Licence to kill

Published : Feb 14, 2003 00:00 IST

In an action that seems to be of a piece with the high-handedness during the recent anti-crime drive, the Khaleda Zia regime promulgates an ordinance that seeks to provide the Army indemnity from even charges of murder.

in Dhaka

TWO major developments in recent times have caused concern among Bangladeshis at home and abroad. On January 17, the national newspapers announced that Bangladesh was on the "U.S. terror-risk list". The United States black-listed the country, along with 23 other countries, as part of its stricter immigration policy. This, despite the Khaleda Zia government's pronounced pro-U.S. position in the `war on terror', is likely to affect adversely the country's economy and the prospects of millions of Bangladeshi expatriates.

On January 10, leading Bangladeshi dailies provided prominent coverage to a new ordinance providing indemnity to the armed forces. Some of the headlines were direct, such as `Immunity to Army from murder charges'. The decision to provide immunity and withdraw troops from across the country was approved at a special Cabinet meeting chaired by Prime Minister Khaleda Zia on January 9. The ordinance, which has the potential to hinder the nation's quest for democracy, and the rule of law and heighten concerns regarding human rights, received prompt approval by the country's titular President Prof. Dr. Iajuddin Ahmed.

Immunity for the army is proposed on various counts, including the charge of murder in respect of the deaths that took place during the 85-day anti-crime operation that began on October 16. By any standards, the ordinance does not make the going easy for the government. The domestic and external outcries for justice are growing, thanks to bold journalism and an alert civil society.

An intense debate is on in the media about the disaster that might befall the country following the U.S. restrictions. Apart from the controversy over the yardstick the Bush administration has used, the decision has caused concern in the business community and among the millions of Bangladeshis in the U.S.

The U.S. action has also put a question mark on the persistent claim of the ruling alliance that the country will remain `terror free'. According to observers, despite being `over-sensitive' on issues of `religious extremists' and having carried out large-scale arrests, the damage control exercise has not been effective as the government itself has an inherent weakness in that there are fundamentalists within the ruling set-up.

While the government has protested the U.S.' decision and requested that it be reconsidered, the Opposition and civil society groups have expressed concern and demanded its early withdrawal. Most people have accused the government of `utter failure' to preserve the country's international image. Some people wanted the government and not the country to be black-listed.

However, in the case of the controversial ordinance, the government finds itself isolated. On January 12, a leading daily narrated the helplessness of the families of persons who had been tortured to death in custody and pointed out how the controversial `Joint Drive Indemnity Ordinance, 2003' had made countless people the "victims of lesser justice". "There are 44 bleeding hearts today, doubly denied. There are many more, probably thousands, who will carry the scars of torture after arrests but will never know how to heal the wounds," the paper pointed out.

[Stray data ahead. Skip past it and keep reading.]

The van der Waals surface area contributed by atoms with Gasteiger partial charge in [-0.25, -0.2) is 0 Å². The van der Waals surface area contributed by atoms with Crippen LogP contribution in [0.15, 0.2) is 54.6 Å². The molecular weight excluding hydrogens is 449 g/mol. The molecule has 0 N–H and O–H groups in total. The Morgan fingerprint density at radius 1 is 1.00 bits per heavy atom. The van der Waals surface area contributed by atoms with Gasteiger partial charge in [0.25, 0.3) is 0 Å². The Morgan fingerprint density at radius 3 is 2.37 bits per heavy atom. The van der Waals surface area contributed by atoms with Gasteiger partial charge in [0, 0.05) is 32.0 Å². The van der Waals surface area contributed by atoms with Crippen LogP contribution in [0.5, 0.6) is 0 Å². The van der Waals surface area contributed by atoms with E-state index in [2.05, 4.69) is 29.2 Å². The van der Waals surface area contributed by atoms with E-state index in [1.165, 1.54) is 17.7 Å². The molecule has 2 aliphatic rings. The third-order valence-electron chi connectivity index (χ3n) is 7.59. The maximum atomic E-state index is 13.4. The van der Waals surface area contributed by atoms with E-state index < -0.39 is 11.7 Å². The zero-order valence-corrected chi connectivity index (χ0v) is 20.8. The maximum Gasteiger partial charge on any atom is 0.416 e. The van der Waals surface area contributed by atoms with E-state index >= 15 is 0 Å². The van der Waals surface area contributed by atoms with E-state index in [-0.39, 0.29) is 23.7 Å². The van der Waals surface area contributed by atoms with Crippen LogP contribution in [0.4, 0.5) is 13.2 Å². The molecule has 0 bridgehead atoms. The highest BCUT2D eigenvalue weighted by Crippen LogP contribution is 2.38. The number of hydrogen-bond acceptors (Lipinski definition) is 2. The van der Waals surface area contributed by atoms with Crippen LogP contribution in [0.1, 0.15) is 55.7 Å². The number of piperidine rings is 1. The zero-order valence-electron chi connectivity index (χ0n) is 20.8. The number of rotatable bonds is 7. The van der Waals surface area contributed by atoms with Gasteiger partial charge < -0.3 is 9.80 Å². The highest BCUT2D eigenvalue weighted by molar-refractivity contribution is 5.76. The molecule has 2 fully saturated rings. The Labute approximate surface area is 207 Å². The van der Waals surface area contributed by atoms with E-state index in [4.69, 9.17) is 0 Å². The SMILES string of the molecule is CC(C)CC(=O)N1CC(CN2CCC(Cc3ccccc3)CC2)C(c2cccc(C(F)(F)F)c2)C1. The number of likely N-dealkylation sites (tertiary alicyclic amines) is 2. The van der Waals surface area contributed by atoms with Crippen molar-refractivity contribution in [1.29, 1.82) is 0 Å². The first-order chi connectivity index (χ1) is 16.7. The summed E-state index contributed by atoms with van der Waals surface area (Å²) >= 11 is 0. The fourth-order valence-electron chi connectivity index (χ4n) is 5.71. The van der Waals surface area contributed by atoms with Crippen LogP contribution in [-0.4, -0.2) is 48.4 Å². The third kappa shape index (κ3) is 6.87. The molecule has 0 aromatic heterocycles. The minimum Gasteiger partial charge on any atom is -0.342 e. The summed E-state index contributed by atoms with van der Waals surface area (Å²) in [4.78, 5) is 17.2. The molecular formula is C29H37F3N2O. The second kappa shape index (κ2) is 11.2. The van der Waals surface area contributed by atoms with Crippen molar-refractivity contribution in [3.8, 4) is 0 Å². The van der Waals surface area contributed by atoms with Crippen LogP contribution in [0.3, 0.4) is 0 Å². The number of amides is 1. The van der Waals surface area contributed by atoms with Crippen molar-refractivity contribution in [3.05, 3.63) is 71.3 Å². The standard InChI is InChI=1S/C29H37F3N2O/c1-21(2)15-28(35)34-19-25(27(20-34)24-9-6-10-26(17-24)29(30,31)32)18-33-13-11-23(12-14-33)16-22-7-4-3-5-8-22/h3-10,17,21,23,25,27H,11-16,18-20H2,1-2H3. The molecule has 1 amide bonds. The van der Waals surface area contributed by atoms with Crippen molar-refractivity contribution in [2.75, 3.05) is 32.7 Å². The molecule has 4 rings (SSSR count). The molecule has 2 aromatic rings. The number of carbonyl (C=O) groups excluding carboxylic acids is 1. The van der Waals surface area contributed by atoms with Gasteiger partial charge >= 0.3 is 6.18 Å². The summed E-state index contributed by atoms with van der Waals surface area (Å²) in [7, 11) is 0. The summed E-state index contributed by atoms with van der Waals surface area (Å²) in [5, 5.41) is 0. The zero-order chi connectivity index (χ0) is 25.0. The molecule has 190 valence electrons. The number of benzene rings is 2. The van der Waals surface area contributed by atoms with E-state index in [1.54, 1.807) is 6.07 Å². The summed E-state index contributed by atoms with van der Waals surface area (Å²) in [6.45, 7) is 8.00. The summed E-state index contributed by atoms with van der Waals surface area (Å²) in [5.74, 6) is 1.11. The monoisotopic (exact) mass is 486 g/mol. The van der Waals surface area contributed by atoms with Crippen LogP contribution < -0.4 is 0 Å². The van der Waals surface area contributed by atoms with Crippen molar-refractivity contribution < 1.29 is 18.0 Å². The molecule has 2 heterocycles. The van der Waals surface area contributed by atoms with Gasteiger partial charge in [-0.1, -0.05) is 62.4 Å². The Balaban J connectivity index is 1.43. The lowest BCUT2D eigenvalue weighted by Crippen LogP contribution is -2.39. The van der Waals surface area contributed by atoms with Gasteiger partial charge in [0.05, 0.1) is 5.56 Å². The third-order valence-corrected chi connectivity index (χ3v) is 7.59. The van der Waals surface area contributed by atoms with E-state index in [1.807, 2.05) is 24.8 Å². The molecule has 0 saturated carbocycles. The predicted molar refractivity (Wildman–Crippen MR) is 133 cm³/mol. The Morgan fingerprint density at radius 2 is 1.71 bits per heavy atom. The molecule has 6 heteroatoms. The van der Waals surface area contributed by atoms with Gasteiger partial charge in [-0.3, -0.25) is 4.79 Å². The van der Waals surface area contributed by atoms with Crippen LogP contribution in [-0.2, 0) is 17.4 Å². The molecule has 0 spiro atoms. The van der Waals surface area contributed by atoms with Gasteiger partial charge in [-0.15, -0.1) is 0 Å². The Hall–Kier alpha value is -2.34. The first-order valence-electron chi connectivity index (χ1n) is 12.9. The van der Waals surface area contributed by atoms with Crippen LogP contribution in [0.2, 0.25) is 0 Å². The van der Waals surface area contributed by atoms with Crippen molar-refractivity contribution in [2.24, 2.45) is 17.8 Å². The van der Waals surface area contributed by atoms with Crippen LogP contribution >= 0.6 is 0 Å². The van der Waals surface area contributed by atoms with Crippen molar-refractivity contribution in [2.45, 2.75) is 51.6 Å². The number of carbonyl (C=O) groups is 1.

Anjana, widow of 32-year-old Abul Hossain Litu, who allegedly died after being tortured by the Army on October 28 at Savar, near Dhaka, went to court seeking justice. The court ordered the police to investigate the case. But the ordinance sealed the fate of the investigation and also the case.

"Where would we go to seek justice for the killing of my husband? Why won't I get justice? The government should declare Bangladesh a `barbaric state'. There will not be any trial, even if anybody commits murder," said Anjana who has a two-and-a-half-year-old daughter.

From October 16 to January 8, as many as 44 people died, several thousand people were injured severely and hundreds of people were crippled across the country, during the anti-crime drive titled, `Operation Clean Heart'. The ordinance, which puts the troops above the law says, "It is necessary and pertinent in the interest of the people to indemnify all the persons, including the members of the armed forces and law enforcers, for all the acts done during the Joint Drive from October 16, 2002, till the working day of January 9, 2003."

The ordinance precludes any move to seek justice in a court of law in cases of custodial deaths and human rights violations. No one can seek justice and no complaints can be lodged against any person associated with the Joint Drive, for any arrest, murder, torture, violation of rights or any damage that are physical, mental or financial in nature. Any case relating to the Joint Drive filed before any court would be cancelled automatically. "I have no longer any place to demand justice for my husband's killing... Is this possible in any country where justice prevails?" asked Tahmina Akhter Urmi, wife of Rashedul Hasan, who died in Dhaka on November 7. The Army picked up 30-year-old Rashedul, an assistant film director, from his residence on November 2 and handed him over to the Tejgaon Police Station on November 7.